A self-driving car doesn't necessarily mean handing the keys over to a robot.
General Motors' on Friday said it is testing semi-autonomous technology on its Cadillac cars called Super Cruise that takes over freeway driving. It could be available by mid decade, the company said.
It's a sign how the technology for autonomous vehicles is advancing rapidly and how what's called a "self-driving car" can take different forms.
GM said that two of its 2013 Cadillac luxury sedans, the XTS and the ATS, have a Driver Assist package that already incorporates a number of sensors to detect nearby objects. The sensors will automatically brake when a driver is backing up to avoid a collision and it will alert a driver of a potential forward collision.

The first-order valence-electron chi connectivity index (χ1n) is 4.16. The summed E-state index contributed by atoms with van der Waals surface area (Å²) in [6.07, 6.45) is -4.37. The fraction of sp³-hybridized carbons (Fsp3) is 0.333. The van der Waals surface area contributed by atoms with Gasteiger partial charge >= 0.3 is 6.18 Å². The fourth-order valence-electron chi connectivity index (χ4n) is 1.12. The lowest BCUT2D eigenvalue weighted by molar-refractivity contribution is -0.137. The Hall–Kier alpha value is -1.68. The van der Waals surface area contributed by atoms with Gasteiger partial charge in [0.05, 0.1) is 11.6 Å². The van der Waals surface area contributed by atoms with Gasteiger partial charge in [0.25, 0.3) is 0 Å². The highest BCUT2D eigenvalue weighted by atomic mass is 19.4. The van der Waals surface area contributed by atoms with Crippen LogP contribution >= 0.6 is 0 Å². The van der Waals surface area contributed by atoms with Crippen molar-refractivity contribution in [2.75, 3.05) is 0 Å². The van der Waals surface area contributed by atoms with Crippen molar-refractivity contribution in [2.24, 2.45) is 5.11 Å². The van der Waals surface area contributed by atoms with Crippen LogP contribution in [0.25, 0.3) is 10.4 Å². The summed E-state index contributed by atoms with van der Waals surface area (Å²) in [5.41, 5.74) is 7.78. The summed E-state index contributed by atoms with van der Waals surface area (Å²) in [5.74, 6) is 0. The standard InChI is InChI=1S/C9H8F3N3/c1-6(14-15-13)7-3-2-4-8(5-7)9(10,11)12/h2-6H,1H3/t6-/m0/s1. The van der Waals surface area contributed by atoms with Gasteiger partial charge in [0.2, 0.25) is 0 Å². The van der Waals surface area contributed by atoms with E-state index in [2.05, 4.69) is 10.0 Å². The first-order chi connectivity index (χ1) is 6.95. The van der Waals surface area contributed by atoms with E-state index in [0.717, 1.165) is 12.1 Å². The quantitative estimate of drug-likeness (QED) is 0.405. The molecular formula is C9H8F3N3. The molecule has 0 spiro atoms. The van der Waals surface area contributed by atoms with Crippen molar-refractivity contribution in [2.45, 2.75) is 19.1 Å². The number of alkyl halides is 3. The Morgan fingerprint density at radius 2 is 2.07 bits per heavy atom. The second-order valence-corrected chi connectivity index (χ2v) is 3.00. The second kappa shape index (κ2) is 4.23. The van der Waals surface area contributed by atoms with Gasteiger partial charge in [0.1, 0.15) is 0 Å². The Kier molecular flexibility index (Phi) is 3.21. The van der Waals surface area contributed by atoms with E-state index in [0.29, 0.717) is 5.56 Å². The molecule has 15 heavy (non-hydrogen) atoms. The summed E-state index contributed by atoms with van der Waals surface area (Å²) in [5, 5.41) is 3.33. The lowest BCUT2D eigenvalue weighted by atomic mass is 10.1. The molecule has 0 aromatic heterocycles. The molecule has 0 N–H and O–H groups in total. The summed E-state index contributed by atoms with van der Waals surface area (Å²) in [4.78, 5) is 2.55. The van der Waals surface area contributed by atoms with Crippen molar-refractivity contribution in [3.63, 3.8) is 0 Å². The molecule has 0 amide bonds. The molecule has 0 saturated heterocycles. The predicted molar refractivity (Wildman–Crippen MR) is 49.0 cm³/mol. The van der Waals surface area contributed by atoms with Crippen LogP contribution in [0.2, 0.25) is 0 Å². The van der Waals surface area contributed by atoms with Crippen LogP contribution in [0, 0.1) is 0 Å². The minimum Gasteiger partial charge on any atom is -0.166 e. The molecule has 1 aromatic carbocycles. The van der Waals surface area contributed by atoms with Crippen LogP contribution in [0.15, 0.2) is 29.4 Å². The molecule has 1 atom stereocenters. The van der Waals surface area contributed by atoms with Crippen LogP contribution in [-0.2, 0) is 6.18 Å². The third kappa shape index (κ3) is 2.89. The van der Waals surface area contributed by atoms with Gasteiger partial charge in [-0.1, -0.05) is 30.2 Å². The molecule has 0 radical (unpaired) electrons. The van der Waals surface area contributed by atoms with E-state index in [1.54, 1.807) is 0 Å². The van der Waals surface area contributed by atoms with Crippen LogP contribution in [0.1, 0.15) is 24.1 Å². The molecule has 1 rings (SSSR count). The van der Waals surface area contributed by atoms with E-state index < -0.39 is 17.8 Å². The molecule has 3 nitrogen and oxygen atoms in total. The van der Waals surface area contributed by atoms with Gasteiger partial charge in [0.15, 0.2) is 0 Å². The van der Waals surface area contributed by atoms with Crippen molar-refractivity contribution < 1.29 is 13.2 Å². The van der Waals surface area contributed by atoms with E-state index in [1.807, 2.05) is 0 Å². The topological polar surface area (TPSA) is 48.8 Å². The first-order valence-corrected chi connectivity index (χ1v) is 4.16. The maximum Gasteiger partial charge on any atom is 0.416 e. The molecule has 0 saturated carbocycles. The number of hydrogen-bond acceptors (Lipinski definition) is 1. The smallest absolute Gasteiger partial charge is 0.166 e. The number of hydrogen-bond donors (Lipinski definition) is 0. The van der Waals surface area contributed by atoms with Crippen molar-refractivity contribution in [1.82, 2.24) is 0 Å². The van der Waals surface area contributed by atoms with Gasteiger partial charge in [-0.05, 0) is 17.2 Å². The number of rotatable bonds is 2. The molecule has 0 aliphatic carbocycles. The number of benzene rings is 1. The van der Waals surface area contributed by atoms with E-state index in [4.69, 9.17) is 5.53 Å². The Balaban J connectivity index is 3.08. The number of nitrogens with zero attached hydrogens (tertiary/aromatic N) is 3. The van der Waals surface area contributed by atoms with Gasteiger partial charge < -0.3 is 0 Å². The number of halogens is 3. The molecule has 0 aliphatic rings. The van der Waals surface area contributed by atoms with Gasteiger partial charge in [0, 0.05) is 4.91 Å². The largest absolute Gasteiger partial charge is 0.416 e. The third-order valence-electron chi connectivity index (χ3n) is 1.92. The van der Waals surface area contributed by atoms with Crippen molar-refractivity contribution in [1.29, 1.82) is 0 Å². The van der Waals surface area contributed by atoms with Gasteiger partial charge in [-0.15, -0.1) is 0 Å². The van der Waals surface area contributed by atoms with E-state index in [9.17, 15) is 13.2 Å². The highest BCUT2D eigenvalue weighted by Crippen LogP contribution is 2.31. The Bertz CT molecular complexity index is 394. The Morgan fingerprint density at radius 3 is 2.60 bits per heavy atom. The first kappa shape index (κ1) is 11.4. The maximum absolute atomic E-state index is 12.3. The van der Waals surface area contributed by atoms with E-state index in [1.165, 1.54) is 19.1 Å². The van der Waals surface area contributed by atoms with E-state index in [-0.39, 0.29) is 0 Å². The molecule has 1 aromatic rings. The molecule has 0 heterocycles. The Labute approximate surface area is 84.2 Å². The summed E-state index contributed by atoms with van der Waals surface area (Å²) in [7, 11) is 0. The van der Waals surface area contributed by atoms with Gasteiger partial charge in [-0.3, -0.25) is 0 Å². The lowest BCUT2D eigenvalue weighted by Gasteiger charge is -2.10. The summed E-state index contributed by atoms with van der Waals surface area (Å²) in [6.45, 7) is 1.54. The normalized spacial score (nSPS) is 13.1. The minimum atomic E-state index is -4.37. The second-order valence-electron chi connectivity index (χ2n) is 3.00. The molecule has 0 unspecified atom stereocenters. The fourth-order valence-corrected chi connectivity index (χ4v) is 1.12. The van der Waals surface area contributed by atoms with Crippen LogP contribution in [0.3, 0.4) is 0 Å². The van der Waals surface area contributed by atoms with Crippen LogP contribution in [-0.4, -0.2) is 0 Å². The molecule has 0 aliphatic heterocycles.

Now Cadillac is testing lane centering technology, which uses cameras to detect lane markings on a highway. This allows the car to steer by itself by maintaining its driving lane position.
By combining lane centering with object-detection and automatic braking, Cadillac cars can operate autonomously for long periods on the highway, even in stop and go traffic, according to GM. The lane centering would not work if lane markings are not sufficiently visible.
The intention is not to take away driver control and the company wants drivers to remain engaged while driving, said Don Butler, the vice president of Cadillac marketing.
Other automakers, including Mercedes, are using similar technology--cameras, sensors, and radar--to add safety related features on high-end vehicles. At the same time, Google has been testing completely self-driving cars for more than two years, although it hasn't indicated how or whether it will bring products to market.
Self-driving cars bring up a host of safety and liability questions. But Cadillac's approach of hands-free highway driving, which is an outgrowth of cruise control, could be a foothold for broad use of self-driving car technology starting with luxury vehicles.